What I’ve learnt, one month in as a family of five

"I'm going to need a bigger chair" - adjusting to life with three

Baby J is now one month old, which feels both quick and extraordinarily slow, considering I have been awake for almost all of that time.

Adjusting to life as a family of five has been an eye opener. You have to think through the logistics of the entire day ahead and who will be picking up which child when (T & B are at different schools), and meal times. Endless, endless meal times.

My whole life now seems to revolve around food. Either expressing every single feed for the baby (the Supplementary Nursing System didn’t work for us), or cleaning up the delightful by-products of said feeding, or washing up the ludicrous number of breast pump parts, or my own extraordinary hunger, or my surprising inability to give any thought to feeding anyone other than the baby. C might ask me what I feel like for supper, and I can only stare at him blankly. Luckily C’s mum is staying with us at the moment, and has quietly taken over the family’s mealtimes so no one will starve.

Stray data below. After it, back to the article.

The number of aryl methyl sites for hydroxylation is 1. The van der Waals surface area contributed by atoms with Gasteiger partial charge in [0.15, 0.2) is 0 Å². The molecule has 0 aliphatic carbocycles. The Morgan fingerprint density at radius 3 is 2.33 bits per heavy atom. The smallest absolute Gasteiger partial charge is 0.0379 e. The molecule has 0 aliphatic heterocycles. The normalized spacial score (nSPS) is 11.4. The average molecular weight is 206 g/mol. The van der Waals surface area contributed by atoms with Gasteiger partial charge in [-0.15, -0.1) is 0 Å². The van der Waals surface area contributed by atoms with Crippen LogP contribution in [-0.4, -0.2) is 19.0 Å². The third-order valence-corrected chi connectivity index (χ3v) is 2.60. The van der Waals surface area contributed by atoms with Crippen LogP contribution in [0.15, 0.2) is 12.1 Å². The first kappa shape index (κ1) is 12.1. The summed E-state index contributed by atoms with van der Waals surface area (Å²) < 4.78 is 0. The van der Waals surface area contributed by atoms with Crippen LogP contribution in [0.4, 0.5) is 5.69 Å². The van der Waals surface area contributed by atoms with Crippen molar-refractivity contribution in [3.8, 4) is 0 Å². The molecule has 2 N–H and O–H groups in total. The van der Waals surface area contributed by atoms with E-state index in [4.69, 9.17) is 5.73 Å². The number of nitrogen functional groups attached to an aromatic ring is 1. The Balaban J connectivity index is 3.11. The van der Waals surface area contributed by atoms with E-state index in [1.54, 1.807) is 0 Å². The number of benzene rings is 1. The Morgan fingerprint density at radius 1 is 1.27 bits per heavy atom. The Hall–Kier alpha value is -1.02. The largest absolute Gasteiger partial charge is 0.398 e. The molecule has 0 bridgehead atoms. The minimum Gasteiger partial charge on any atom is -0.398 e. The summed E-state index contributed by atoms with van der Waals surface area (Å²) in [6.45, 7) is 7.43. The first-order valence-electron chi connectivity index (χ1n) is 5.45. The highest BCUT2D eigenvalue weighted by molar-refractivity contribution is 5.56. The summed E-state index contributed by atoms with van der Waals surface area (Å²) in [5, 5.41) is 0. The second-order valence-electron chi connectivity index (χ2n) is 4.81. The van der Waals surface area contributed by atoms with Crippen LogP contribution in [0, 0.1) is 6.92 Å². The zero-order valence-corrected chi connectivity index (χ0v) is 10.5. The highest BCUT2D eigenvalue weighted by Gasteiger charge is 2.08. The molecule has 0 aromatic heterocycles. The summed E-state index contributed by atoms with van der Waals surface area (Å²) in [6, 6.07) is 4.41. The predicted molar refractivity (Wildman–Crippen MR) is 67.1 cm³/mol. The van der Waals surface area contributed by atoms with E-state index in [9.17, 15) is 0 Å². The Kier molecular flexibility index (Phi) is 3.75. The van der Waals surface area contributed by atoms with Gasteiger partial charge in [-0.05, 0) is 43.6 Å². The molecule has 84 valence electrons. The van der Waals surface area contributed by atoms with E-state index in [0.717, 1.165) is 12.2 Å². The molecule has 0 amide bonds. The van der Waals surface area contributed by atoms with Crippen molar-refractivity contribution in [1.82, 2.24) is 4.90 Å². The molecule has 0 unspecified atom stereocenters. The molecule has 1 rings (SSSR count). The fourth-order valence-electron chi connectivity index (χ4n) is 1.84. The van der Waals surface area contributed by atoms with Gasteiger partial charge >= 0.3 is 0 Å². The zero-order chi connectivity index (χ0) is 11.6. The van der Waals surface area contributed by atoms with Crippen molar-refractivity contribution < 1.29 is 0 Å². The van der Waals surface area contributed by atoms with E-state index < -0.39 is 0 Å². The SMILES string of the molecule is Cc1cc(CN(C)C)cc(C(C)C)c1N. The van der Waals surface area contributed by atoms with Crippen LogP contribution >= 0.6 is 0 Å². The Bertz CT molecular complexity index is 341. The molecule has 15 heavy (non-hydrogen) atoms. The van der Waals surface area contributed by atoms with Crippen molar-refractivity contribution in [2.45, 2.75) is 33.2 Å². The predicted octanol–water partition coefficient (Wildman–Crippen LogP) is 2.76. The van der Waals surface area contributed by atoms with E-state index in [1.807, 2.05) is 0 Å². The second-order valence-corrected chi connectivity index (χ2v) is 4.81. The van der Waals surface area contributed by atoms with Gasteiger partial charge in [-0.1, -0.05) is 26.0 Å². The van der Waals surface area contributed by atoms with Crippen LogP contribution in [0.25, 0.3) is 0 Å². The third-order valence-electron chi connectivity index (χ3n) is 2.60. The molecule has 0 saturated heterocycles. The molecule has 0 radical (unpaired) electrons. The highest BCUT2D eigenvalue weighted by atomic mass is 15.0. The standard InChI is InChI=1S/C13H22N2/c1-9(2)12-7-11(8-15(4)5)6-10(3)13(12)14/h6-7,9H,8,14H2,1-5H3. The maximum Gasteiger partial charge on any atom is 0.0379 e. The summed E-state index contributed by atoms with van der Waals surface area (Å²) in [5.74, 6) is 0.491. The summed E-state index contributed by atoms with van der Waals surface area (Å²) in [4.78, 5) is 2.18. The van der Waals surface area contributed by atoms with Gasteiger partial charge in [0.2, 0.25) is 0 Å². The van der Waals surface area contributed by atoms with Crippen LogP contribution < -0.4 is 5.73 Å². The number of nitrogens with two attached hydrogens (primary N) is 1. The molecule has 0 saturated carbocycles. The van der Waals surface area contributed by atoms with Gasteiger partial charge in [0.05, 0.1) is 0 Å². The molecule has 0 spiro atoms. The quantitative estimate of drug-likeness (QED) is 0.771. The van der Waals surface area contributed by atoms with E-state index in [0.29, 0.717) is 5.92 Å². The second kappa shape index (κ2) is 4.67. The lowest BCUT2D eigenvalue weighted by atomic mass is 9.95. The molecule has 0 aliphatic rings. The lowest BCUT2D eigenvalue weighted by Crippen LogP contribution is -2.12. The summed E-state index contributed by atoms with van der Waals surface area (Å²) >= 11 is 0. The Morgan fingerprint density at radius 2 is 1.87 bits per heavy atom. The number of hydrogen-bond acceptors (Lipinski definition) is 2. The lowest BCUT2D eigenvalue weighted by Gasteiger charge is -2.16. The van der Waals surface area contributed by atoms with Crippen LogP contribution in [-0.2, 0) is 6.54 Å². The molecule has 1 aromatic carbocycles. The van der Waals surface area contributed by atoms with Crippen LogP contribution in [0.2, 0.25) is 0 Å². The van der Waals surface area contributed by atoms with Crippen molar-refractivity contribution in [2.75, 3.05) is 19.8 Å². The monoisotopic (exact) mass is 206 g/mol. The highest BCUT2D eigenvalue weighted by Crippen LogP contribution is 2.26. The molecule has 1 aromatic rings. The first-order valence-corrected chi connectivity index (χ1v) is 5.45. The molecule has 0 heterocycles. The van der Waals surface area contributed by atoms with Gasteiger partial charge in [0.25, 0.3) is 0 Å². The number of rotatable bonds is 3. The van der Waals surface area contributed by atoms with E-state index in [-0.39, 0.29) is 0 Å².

We’ve also learnt just how rapidly things can snowball out of control now there are three small children on the loose. The other afternoon, J was cluster-feeding which made the girls’ supper time late, so they started a whirlwind game loosely based on Sheriff Callie and her trusty donkey, Sparky. As the baby’s screeches for more milk escalated, so did their game, despite our warnings that it would end in tears (a phrase from my own childhood).

At the precise moment that B tripped and split her chin, J decided to dial up the drama and vomit milk straight up in the air, which then cascaded back on his own face. It went everywhere. I literally had to tilt his head to pour milk out of his ears.